What follows is a further detailed description, in accordance with Equation (6), of the problems associated with using fixed-point processing with the learning identification algorithm in predicting adaptive filter coefficients. In Equation (6), the errors occurring when this equation is executed using fixed-point processing are separated into the component caused by the first term and the component caused by the second term. Specifically, the component associated with the first term, Hj(m) is equal to the part smaller than the word length limit which is discarded when the impulse response hj(i) (I=1 to I) of the echo path is converted to fixed point. Therefore, it is possible to limit the associated error component by carefully adjusting the gain of the amplifier, which is related to the far-end talker's signal Xj and the microphone output Yj (=gj+Sj+Nj, where Sj is the near-end talker's signal) thereby achieving an amplitude distribution so that the adaptive filter coefficients Hj(m) are sufficiently larger than the word length limit. If this level distribution is properly achieved, the influence of implementing the computation of the coefficients Hj of the adaptive filter using fixed-point processing can be ignored from a practical standpoint.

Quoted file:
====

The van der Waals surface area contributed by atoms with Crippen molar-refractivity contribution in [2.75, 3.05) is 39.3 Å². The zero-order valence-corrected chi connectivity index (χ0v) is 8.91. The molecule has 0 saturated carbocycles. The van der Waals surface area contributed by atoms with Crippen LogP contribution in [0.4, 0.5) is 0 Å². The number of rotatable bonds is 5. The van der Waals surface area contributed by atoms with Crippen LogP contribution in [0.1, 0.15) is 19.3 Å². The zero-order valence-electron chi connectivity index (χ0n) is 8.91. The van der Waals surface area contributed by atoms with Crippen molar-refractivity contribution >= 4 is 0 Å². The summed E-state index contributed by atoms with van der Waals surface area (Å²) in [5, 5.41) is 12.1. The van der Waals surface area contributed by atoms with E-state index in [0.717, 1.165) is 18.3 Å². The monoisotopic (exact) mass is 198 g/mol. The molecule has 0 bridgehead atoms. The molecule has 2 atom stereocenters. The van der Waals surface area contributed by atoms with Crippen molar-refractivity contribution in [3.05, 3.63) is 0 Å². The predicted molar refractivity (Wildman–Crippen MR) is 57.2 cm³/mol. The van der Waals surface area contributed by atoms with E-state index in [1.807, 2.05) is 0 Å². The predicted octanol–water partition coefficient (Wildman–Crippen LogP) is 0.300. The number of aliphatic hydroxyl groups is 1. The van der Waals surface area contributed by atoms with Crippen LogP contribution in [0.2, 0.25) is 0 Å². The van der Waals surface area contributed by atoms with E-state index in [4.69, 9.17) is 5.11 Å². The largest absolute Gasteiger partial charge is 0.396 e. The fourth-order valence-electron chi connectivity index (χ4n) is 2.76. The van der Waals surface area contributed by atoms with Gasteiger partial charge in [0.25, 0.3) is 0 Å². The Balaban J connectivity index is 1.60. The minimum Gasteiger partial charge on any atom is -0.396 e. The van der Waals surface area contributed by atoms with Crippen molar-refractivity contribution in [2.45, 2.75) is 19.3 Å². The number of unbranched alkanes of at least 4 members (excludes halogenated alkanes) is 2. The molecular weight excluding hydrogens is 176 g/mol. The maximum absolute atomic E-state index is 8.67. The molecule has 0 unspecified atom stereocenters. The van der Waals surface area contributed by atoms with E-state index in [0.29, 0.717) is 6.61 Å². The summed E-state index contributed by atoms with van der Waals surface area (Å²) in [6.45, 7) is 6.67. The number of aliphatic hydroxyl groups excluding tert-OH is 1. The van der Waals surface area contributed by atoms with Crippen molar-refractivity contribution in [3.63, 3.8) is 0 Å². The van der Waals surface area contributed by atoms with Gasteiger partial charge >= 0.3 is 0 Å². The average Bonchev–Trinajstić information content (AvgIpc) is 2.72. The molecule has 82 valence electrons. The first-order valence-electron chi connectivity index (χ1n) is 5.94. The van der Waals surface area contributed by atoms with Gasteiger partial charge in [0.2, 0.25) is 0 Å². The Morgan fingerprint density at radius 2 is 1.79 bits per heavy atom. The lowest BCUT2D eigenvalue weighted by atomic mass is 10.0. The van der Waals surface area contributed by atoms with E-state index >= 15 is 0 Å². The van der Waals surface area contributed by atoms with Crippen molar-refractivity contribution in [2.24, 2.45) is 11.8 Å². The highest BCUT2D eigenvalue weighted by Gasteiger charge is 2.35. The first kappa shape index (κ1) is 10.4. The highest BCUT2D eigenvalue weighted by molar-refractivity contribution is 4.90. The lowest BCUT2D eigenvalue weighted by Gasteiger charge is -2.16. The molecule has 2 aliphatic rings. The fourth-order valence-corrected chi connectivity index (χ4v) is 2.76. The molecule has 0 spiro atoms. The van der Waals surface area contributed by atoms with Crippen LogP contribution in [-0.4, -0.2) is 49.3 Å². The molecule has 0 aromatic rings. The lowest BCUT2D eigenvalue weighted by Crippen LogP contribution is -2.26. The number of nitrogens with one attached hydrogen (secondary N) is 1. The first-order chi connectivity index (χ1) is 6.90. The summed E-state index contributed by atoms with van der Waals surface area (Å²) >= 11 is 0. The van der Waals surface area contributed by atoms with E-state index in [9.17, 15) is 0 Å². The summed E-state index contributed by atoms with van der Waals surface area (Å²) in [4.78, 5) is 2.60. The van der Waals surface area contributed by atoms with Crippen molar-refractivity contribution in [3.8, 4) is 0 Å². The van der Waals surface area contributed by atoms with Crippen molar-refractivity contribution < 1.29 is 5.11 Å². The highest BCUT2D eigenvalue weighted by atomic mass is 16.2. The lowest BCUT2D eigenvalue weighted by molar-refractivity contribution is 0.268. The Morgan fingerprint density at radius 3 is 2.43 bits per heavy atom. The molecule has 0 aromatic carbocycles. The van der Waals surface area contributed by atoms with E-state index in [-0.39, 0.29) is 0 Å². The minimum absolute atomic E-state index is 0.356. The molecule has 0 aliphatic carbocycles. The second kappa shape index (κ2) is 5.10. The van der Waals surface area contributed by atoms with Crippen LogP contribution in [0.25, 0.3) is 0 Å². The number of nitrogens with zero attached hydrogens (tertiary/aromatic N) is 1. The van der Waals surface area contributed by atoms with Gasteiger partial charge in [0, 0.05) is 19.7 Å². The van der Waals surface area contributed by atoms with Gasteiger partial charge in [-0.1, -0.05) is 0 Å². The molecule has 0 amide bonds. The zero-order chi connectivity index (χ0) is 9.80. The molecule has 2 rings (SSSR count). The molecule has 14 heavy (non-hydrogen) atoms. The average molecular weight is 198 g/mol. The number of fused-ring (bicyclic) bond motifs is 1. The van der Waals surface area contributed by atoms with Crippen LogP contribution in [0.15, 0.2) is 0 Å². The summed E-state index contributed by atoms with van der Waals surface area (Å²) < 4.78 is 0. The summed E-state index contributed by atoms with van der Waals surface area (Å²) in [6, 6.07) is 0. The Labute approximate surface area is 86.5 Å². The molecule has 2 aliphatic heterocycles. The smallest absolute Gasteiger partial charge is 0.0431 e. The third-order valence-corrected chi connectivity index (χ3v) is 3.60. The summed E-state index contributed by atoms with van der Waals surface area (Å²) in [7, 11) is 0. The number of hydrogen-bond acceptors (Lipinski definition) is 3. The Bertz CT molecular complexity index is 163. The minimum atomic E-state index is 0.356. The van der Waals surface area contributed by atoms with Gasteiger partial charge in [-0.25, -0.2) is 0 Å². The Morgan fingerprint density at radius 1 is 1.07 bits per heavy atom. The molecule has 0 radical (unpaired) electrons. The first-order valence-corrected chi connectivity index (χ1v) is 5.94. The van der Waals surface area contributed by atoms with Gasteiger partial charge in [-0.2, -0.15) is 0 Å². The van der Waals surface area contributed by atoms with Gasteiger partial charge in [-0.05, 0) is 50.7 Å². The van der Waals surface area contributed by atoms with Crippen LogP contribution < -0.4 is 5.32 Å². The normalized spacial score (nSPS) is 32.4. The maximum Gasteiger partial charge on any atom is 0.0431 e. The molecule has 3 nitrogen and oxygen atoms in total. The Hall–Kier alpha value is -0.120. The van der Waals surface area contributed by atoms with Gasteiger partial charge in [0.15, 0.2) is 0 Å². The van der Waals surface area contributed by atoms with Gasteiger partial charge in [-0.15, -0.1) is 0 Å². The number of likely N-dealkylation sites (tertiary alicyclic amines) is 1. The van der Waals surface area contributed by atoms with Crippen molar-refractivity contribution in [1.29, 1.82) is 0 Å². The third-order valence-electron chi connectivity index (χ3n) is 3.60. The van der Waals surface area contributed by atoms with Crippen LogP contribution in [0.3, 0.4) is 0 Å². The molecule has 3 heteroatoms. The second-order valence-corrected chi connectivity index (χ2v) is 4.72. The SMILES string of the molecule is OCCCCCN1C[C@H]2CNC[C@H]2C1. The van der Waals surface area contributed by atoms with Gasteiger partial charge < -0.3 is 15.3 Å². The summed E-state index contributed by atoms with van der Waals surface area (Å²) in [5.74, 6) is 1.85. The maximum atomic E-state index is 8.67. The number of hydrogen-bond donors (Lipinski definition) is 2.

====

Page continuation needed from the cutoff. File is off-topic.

The problem lies with the component associated with the second term. To clearly identify the influence of fixed-point processing of the second term on the prediction error, first the residual echo Ej of Equation (4) is calculated from the echo gj of Equation (1) and the echo replica Gj of Equation (2), after which the m-th tap component is separated from the residual echo, and the numerator of the second term of Equation (6) is changed as follows. ##EQU1##

It is clear that update value for the m-th tap coefficient of the adaptive filter to be computed is given by the difference between the impulse response hj(m) of the echo path and the coefficient Hj(m) of the adaptive filter, this difference being expressed as follows. Δj(m)=hj(m)-Hj(m)